April is Distracted Driving Awareness Month

From the National Safety Council website…

“Thousands have died in car crashes involving cell phone use. New technology allows us to make phone calls, dictate texts or emails and update social media while driving – all actions that are proven to increase crash risk. The National Safety Council observes April as Distracted Driving Awareness Month to draw attention to this epidemic. NSC wants empower you to put safety first and Take Back Your Drive.

NSC makes it easy to spread the message about the dangers of cell phone use while driving. Share these free posters, tip sheets, infographics and webinars on social media, your web page or via email. Please help us get the word out.”

Take the Focused Driver Challenge and pledge to drive cell free. You can pledge to your children or other loved ones that you will be an attentive driver. Share your pledge on social media if you’d like.

 



OSHA Announces Final Rule for Silica Dust

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Almost two and a half million people are exposed to silica dust during the course of their daily work. Silica dust is found in concrete and stone. Any job that creates concrete or stone dust (drilling, sawing, crushing, etc…) releases that dust which can than be inhale. Most often engineering can control that dust, mostly through the use of water. Silica dust, however, is so harmful that controlling the dust simply isn’t enough. OSHA recently made some changes to the silica dust standard.

The new standard:

  • Reduces the permissible exposure limit (PEL) for crystalline silica to 50 micrograms per cubic meter of air, averaged over an eight-hour shift.
  • Requires employers to control silica dust through engineering controls (water to keep the dust from getting in the air and using ventilation to remove what little dust remain).
  • Requires employers to provide respiratory protection when the PEL is going to be over 50 micrograms and well as to keep employees from areas where the exposure might be higher than the PEL
  • It also requires employers to provide proper training and medical testing for employees who might have had high exposures.

It also allows a new timeline for employers to comply with this new standard, especially the fracking industry which faces a daunting task in order to comply.



Working Safely with Scissor Lifts

OSHA has released a new safety hazard alert related to working safely with scissor lifts:

Scissor lifts provide a safe and reliable platform for workers to perform job tasks when used according to the manufacturer’s instructions. When not used properly, scissor lifts can present a serious hazard to workers. Employers are responsible for keeping workers safe. This Hazard Alert highlights specific hazards present in workplaces where scissor lifts are used and controls employers must implement to prevent injuries or fatalities.”
The 4-page manual covers all potential hazards associated with working in a scissor lift.



Therapy Instead of Opiates

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On Friday March 15th 2016, the CDC issued guidelines concerning the prescribing of opiates for chronic pain for cases other than “active cancer treatment, palliative care, and end-of-life care.” They put together this guideline in order to address the epidemic of opiate addictions and overdoses evident in America today. Fact is that more people die each year from opiate overdoses than from guns or car accidents; most of those deaths, the CDC believes, could have been prevented with stricter guidelines on how and when to prescribe the drugs.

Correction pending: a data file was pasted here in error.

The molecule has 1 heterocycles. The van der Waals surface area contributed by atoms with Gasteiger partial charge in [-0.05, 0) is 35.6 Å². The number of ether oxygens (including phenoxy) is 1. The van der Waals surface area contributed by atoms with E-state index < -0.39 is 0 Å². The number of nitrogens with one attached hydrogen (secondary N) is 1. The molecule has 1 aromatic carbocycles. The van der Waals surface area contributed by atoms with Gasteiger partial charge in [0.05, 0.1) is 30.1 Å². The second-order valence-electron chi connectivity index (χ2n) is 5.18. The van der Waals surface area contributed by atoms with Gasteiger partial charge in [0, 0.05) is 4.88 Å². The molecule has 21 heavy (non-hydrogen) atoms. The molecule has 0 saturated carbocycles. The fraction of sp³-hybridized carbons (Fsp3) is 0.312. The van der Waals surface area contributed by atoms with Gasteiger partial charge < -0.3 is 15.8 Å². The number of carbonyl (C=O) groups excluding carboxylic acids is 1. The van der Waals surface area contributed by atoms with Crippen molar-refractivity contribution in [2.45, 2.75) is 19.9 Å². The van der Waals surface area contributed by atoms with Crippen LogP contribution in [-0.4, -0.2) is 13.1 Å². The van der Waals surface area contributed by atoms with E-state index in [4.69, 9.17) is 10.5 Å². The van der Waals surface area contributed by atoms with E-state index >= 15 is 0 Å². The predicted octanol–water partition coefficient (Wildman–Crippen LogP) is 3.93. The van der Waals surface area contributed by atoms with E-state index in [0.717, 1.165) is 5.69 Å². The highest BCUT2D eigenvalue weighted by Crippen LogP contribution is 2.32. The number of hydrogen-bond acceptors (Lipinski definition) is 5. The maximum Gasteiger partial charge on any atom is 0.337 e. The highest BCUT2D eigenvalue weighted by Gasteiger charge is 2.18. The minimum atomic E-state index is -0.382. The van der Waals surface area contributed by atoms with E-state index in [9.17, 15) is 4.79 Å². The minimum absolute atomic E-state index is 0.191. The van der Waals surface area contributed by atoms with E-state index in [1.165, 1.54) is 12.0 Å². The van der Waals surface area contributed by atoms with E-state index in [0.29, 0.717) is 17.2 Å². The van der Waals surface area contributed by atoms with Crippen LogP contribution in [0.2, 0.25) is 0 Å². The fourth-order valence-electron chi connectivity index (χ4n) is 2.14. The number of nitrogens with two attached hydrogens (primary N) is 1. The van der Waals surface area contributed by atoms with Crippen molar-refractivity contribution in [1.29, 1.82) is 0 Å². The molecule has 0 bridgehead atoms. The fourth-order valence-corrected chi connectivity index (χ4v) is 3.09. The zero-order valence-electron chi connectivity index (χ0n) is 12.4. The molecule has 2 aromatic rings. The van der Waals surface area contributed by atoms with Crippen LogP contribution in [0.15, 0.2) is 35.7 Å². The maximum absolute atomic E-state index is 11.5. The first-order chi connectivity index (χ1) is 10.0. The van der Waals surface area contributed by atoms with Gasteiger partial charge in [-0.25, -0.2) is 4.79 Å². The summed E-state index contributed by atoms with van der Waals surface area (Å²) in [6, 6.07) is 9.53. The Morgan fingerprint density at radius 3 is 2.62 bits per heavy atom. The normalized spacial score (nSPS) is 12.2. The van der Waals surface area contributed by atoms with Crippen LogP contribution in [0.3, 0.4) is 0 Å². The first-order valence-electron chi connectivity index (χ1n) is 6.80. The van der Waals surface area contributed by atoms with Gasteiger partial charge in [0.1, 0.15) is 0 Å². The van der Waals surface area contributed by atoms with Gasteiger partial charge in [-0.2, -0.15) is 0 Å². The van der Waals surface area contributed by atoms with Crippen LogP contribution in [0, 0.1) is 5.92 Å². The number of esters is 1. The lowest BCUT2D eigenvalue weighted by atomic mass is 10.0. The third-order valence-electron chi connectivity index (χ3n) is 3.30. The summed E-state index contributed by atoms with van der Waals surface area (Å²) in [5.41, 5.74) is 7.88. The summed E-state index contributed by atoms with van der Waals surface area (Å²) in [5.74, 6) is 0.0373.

The bottom line is that the CDC recommends alternate therapy (exercise, Ibuprofen and other non-steroidal anti-inflammatories). If opiates are, in fact, deemed necessary, healthcare professionals should prescribe the lowest effective dose for the shortest amount of time. Patients who are given opiates should also be closely monitored to make sure that the benefits outweigh the risks.

Questions remain, however, as to whether these new guidelines won’t, at least in the short-run, increase crime (as addicts break into homes and pharmacies to get the opiates that they are addicted to and can no longer get) and deaths (as addicts who can no longer get opiates start using heroin instead).

There is no doubt that tighter controls are needed. There is also no doubt that, in the long run, these new guidelines will help reduce overdose deaths, especially in people who’ve gotten addicted unintentionally. What, however, is missing in these guidelines is a plan to help those presently addicted to opiates.

You can read the complete CDC Guideline here.


Eye Injuries in the Workplace

One of the most common injuries in the workplace is also one that can very easily be reduced. We’re talking about eye injuries.

Did you know that there are over 20,000 recorded eye injuries each year? And that’s not counting all the injuries that go unreported. It is estimated that eye injuries alone account for almost $300 million each year in medical costs, workman’s comp and lost time.

The simple fact is  that safety eyewear can reduce these injuries by up to 90%. That’s substantial!

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A quick assessment of you workplace will let you know if safety glasses or goggles are needed. Are there particles in the air (sawdust, for example)? Is there any debris? Are there chemicals present that might constitute a splash hazard? Is there grinding, welding, sawing, hammering, etc… happening?

There are so many options and styles available today that there really isn’t a good reason not to protect your eyes while working.